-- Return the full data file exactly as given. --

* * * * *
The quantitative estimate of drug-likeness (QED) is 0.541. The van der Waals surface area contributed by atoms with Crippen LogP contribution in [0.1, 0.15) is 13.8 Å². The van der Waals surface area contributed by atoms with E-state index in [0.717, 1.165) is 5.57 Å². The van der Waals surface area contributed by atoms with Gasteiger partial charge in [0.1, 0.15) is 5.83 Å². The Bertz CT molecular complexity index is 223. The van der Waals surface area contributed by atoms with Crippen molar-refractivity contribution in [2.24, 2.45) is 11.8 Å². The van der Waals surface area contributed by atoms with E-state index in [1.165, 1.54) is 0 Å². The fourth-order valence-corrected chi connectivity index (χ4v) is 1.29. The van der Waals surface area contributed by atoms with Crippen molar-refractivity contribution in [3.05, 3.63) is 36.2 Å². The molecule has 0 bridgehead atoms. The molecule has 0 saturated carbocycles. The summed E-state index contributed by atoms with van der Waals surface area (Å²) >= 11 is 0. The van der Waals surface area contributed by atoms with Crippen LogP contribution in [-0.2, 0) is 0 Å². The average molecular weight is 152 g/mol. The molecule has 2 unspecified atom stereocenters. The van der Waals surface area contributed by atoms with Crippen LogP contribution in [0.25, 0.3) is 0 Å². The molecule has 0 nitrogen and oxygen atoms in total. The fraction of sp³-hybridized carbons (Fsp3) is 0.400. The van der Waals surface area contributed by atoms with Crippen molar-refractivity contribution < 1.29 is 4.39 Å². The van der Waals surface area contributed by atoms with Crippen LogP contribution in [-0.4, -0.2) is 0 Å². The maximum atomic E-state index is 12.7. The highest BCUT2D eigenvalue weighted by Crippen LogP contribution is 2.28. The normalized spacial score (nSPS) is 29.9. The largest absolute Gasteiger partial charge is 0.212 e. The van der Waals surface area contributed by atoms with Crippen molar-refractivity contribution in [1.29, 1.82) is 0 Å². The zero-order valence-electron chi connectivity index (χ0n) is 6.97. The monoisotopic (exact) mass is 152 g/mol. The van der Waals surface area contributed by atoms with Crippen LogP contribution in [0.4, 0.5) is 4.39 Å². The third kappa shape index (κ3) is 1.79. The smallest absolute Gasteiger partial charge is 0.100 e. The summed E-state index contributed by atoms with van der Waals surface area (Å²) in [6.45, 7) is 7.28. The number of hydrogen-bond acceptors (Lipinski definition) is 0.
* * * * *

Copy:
The quantitative estimate of drug-likeness (QED) is 0.541. The van der Waals surface area contributed by atoms with Crippen LogP contribution in [0.1, 0.15) is 13.8 Å². The van der Waals surface area contributed by atoms with E-state index in [0.717, 1.165) is 5.57 Å². The van der Waals surface area contributed by atoms with Gasteiger partial charge in [0.1, 0.15) is 5.83 Å². The Bertz CT molecular complexity index is 223. The van der Waals surface area contributed by atoms with Crippen molar-refractivity contribution in [2.24, 2.45) is 11.8 Å². The van der Waals surface area contributed by atoms with E-state index in [1.165, 1.54) is 0 Å². The fourth-order valence-corrected chi connectivity index (χ4v) is 1.29. The van der Waals surface area contributed by atoms with Crippen molar-refractivity contribution in [3.05, 3.63) is 36.2 Å². The molecule has 0 bridgehead atoms. The molecule has 0 saturated carbocycles. The summed E-state index contributed by atoms with van der Waals surface area (Å²) >= 11 is 0. The van der Waals surface area contributed by atoms with Crippen LogP contribution in [-0.2, 0) is 0 Å². The average molecular weight is 152 g/mol. The molecule has 2 unspecified atom stereocenters. The van der Waals surface area contributed by atoms with Crippen LogP contribution in [0.25, 0.3) is 0 Å². The molecule has 0 nitrogen and oxygen atoms in total. The fraction of sp³-hybridized carbons (Fsp3) is 0.400. The van der Waals surface area contributed by atoms with Crippen molar-refractivity contribution < 1.29 is 4.39 Å². The van der Waals surface area contributed by atoms with Crippen LogP contribution in [-0.4, -0.2) is 0 Å². The maximum atomic E-state index is 12.7. The highest BCUT2D eigenvalue weighted by Crippen LogP contribution is 2.28. The normalized spacial score (nSPS) is 29.9. The largest absolute Gasteiger partial charge is 0.212 e. The van der Waals surface area contributed by atoms with Crippen molar-refractivity contribution in [1.29, 1.82) is 0 Å². The zero-order valence-electron chi connectivity index (χ0n) is 6.97. The monoisotopic (exact) mass is 152 g/mol. The van der Waals surface area contributed by atoms with Crippen LogP contribution in [0.4, 0.5) is 4.39 Å². The third kappa shape index (κ3) is 1.79. The smallest absolute Gasteiger partial charge is 0.100 e. The summed E-state index contributed by atoms with van der Waals surface area (Å²) in [6.45, 7) is 7.28. The number of hydrogen-bond acceptors (Lipinski definition) is 0.